This 1951 Bell 47 Helicopter Was in MASH, Then Went On to Count Cattle

MASH Bell 41 helicopter 5 photos
Photo: Platinum Fighters
MASH Bell helicopterMASH Bell helicopterMASH Bell helicopterMASH Bell helicopter
MASH stands for Mobile Army Surgical Hospital, and since 1945 it’s basically a military medical unit deployed in combat areas. It is also the name of one of the greatest war comedy-drama series ever made.
The M*A*S*H TV series became a worldwide phenomenon thanks to the way it showed the grim realities of the Korean War, wrapping them in a package all of us could understand and react to. It also created a series of icons back in the 1970s (some of them enduring to this day), like Hawkeye, Hot Lips, or Radar. Oh, and let’s not forget the funky shaped helicopters that flew above the set.

The insect-like machines were Bell 47 helicopters, not unlike the ones the U.S. military deployed in Korea during the three-year war. They were used for a variety of purposes, from reconnaissance to medical evacuation.

Since M*A*S*H was centered on medical care, there were quite a number of Bell helicopters featured in the series. One of them is this example here, a 47-D1 made in 1951. Apparently, the helicopter was first used by the U.S. Navy as a trainer until 1958. It then entered the private circuit and was completely rebuilt in 1973.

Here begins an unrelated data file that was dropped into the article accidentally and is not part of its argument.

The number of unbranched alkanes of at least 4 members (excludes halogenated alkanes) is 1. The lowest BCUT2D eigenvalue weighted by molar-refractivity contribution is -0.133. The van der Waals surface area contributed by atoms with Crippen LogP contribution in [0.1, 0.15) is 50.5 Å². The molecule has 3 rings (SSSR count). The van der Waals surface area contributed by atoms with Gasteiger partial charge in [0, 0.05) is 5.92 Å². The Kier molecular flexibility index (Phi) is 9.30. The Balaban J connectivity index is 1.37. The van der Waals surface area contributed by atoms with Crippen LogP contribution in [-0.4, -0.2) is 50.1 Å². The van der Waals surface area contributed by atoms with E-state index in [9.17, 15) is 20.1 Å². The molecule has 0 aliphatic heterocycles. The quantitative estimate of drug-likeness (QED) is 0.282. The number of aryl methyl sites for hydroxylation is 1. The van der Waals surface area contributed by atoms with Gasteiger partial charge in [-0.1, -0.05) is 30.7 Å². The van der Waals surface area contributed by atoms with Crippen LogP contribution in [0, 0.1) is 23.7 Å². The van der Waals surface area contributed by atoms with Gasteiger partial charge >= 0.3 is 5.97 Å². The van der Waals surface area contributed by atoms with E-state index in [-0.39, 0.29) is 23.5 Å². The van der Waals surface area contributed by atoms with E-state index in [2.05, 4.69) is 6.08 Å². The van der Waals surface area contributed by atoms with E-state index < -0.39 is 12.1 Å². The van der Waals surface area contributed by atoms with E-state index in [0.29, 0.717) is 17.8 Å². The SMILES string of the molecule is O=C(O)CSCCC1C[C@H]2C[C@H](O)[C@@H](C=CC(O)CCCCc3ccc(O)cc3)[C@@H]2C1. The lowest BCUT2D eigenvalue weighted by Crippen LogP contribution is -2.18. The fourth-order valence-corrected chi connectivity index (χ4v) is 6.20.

The Bell is for sale and, according to the description, it is one of two such machines being shown in the opening scene (the one closest to the camera), where two of them are flying in formation. It also shows up in the second scene as it approaches the landing pad.

Allegedly the helicopter stayed on set and was used on various occasions “both as set dressing and in flying scenes.“ It is also the one shown in the final departure shot of the final episode, “Goodbye, Farewell and Amen,” one that has been watched at the time by some 106 million people.

After it ended its filming career, the 47 moved on to a farm, where it was used for crop-dusting and counting cattle. It was saved from that life and once again brought back to its former glory.

The helicopter is now for sale for an undisclosed price, and has been so for a while now.

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About the author: Daniel Patrascu
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Daniel loves writing (or so he claims), and he uses this skill to offer readers a "behind the scenes" look at the automotive industry. He also enjoys talking about space exploration and robots, because in his view the only way forward for humanity is away from this planet, in metal bodies.
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